Morbidity and Mortality– What Does Morbidity and Mortality Mean?
Morbidity and mortality – Morbidity is the condition of being ill or unhealthy. It may include acute illnesses (which have a sudden onset and improve or worsen in a short period) and chronic illnesses (which can present and progress slowly over a long time). Mortality is the condition of being dead. We usually hear mortality in terms of the number of deaths in a population over time, either in general or due to a specific cause. It is essential to identify that morbidity may or may not lead to mortality. The terms morbidity and mortality are partially related but not identical.
What is Morbidity?
Morbidity refers to the condition of being diseased or having disease, or to the amount of disease within a population. Morbidity also applies to the medical problems caused by treatment. The morbidity rate studies how many people got a particular disease in a specific community, at a specific geographical location during a particular period. Morbidity measures the risk that a person will love with a debilitating condition that can impact their ability to function independently. A person can survive for several years with one or more morbidities, and one morbidity may lead to another morbidity.
What is the Meaning of Mortality?
Mortality is the term used to calculate the number of people who died within a population. It refers to the incidence of death. It is expressed as the number of deaths per 100 people per year. It is measured with the help of systems such as SAPA II and III, APACHE-II, Glasgow, Coma scale, etc. Like we mentioned above, it is necessary to identify that morbidities may or may not lead to mortality, that is one could have terminal lung cancer but die of injuries after a road accident.
Difference Between Morbidity and Mortality?
As mentioned above morbidity and mortality are not identical so read on to explore the difference between morbidity and mortality:
Morbidity refers to the state of being unhealthy of an individual, whereas mortality refers to the state of being mortal. Both morbidity and mortality rates can be applied at the individual level or across a population. For example, morbidity rates look at the incidence of a disease across a population and geographic location in a single year while the mortality rate is the rate of death in a population. Based on morbidity and mortality rates – for morbidity it is based on the type of disease, gender, age, etc. In contrast, for mortality it is based on child mortality rate, crude death rates, infant mortality, the maternal mortality rate, etc. Morbidity measures ICU scoring systems while mortality measures the number of deaths for every thousand people.
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Morbidity and Mortality Statistics
Morbidity and mortality statistics on solvent abuse – a retrospective study of newspaper reports on solvent abuse shows that many individuals had been hospitalized or had died. A subsequent survey of hospital records demonstrated that only a tiny proportion of both hospital casualties and inpatients were found to have been involved in solvent abuse. No morbidity appeared to have resulted from the practice in Lanarkshire. Summing up all, 45 deaths from solvent abuse occurred in Britain between 1970 and January 1977.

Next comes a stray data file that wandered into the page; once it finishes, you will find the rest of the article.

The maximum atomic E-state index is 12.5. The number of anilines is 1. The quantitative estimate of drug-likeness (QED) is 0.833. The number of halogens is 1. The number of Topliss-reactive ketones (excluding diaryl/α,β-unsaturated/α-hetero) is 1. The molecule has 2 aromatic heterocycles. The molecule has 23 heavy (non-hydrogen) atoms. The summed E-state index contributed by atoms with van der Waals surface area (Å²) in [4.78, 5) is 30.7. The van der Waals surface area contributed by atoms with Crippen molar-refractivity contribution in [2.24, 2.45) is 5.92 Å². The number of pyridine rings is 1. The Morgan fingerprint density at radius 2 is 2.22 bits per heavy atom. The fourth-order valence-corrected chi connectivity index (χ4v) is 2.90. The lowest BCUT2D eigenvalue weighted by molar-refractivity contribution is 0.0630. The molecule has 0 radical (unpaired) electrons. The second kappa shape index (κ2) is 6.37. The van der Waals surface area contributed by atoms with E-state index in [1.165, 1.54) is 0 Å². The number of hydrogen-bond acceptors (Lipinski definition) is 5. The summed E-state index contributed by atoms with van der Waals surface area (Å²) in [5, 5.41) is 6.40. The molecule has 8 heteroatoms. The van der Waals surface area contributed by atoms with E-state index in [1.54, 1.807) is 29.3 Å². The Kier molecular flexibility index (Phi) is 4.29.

A descriptive epidemiology based on morbidity and mortality statistics – viral hepatitis has recently gained increasing recognition as one of the most important infectious disease problems in the United States. Two separate entities are included under this term, one is infectious hepatitis which has caused widespread outbreaks in this country from time to time during the past century 51 or longer and the second one is serum hepatitis which is excellent in resembling infectious hepatitis clinically.
Question: What are the Top Leading Causes of Morbidity?
- Acute Respiratory infection
- Acute lower respiratory tract infection
- TB respiratory
Did You Know
- Nearly 1% of the world’s population is newly infected with tuberculosis each year.
- Tuberculosis kills approximately 2 million people each year.
- HIV and tuberculosis is a lethal combination each speeding the other’s progress.
- Malaria takes the life of an African child every 30 seconds.
- Malaria causes more than 300 million acute illnesses.
- 20% of the global population is at risk of contracting malaria.
FAQ (Frequently Asked Questions)
Question 1: Discuss about Child Morbidity and Mortality Rate.
Answer: Child morbidity and mortality rate for ages 0-4 years is due to acute respiratory illness. The illness includes a wide range of effects, including viral and bacterial infection of the lungs and respiratory tracts. It can also be caused or triggered by a large variety of risk factors. Child mortality refers to the children being mortal under the age of five. Infant mortality rate that is IMR has reduced from 57 to 41 per thousand live births, and a higher reduction has been in Under-5-mortality price that is U5MR from 74 to 50 per thousand live births. The state with the highest IMR in Uttar Pradesh nearly 64 per 1000 live births.
Question 2: Why are Morbidity and Mortality Rates Important?
Answer: Morbidity and mortality rates are an important concept as they allow measurement and comparison of health data. By exploring patterns and variations in the health outcomes, we can begin to hypothesize about possible determinants of population health, and this is the essence of descriptive epidemiology. Descriptive epidemiology relates to the study of variations in population health by time, person and place. Proper collection of morbidity and mortality statistics is essential; department of statistics and MoH are key collectors in Malaysia. Mortality data is usually more available than morbidity data but depends on death certification aspects, diagnostics criteria and other factors.